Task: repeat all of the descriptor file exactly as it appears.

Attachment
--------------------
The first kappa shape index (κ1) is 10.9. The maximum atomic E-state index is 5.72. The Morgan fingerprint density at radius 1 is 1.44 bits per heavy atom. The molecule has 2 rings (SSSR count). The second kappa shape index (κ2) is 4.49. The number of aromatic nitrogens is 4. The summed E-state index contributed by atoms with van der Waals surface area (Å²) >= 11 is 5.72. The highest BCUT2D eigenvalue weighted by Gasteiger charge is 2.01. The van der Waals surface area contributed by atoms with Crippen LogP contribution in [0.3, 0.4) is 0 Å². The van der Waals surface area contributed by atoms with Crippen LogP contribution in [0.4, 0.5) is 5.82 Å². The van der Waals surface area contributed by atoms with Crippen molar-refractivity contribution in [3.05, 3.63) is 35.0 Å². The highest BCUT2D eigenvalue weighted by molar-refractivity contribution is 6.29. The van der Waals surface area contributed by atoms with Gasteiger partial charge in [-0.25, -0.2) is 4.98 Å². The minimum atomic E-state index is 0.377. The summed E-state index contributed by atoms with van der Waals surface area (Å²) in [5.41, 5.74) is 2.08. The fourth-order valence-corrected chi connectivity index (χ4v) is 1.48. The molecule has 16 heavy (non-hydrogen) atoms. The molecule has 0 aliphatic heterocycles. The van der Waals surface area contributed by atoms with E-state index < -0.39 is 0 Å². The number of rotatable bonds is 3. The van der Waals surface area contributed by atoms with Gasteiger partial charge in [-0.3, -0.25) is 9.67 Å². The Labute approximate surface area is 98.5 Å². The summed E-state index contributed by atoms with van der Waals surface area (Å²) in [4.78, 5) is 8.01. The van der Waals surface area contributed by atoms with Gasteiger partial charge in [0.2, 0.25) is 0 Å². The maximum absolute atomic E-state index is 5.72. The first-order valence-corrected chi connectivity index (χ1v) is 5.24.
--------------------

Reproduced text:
The first kappa shape index (κ1) is 10.9. The maximum atomic E-state index is 5.72. The Morgan fingerprint density at radius 1 is 1.44 bits per heavy atom. The molecule has 2 rings (SSSR count). The second kappa shape index (κ2) is 4.49. The number of aromatic nitrogens is 4. The summed E-state index contributed by atoms with van der Waals surface area (Å²) >= 11 is 5.72. The highest BCUT2D eigenvalue weighted by Gasteiger charge is 2.01. The van der Waals surface area contributed by atoms with Crippen LogP contribution in [0.3, 0.4) is 0 Å². The van der Waals surface area contributed by atoms with Crippen LogP contribution in [0.4, 0.5) is 5.82 Å². The van der Waals surface area contributed by atoms with Crippen molar-refractivity contribution in [3.05, 3.63) is 35.0 Å². The highest BCUT2D eigenvalue weighted by molar-refractivity contribution is 6.29. The van der Waals surface area contributed by atoms with Gasteiger partial charge in [-0.25, -0.2) is 4.98 Å². The minimum atomic E-state index is 0.377. The summed E-state index contributed by atoms with van der Waals surface area (Å²) in [5.41, 5.74) is 2.08. The fourth-order valence-corrected chi connectivity index (χ4v) is 1.48. The molecule has 16 heavy (non-hydrogen) atoms. The molecule has 0 aliphatic heterocycles. The van der Waals surface area contributed by atoms with E-state index < -0.39 is 0 Å². The number of rotatable bonds is 3. The van der Waals surface area contributed by atoms with Gasteiger partial charge in [-0.3, -0.25) is 9.67 Å². The Labute approximate surface area is 98.5 Å². The summed E-state index contributed by atoms with van der Waals surface area (Å²) in [4.78, 5) is 8.01. The van der Waals surface area contributed by atoms with Gasteiger partial charge in [0.2, 0.25) is 0 Å². The maximum absolute atomic E-state index is 5.72. The first-order valence-corrected chi connectivity index (χ1v) is 5.24.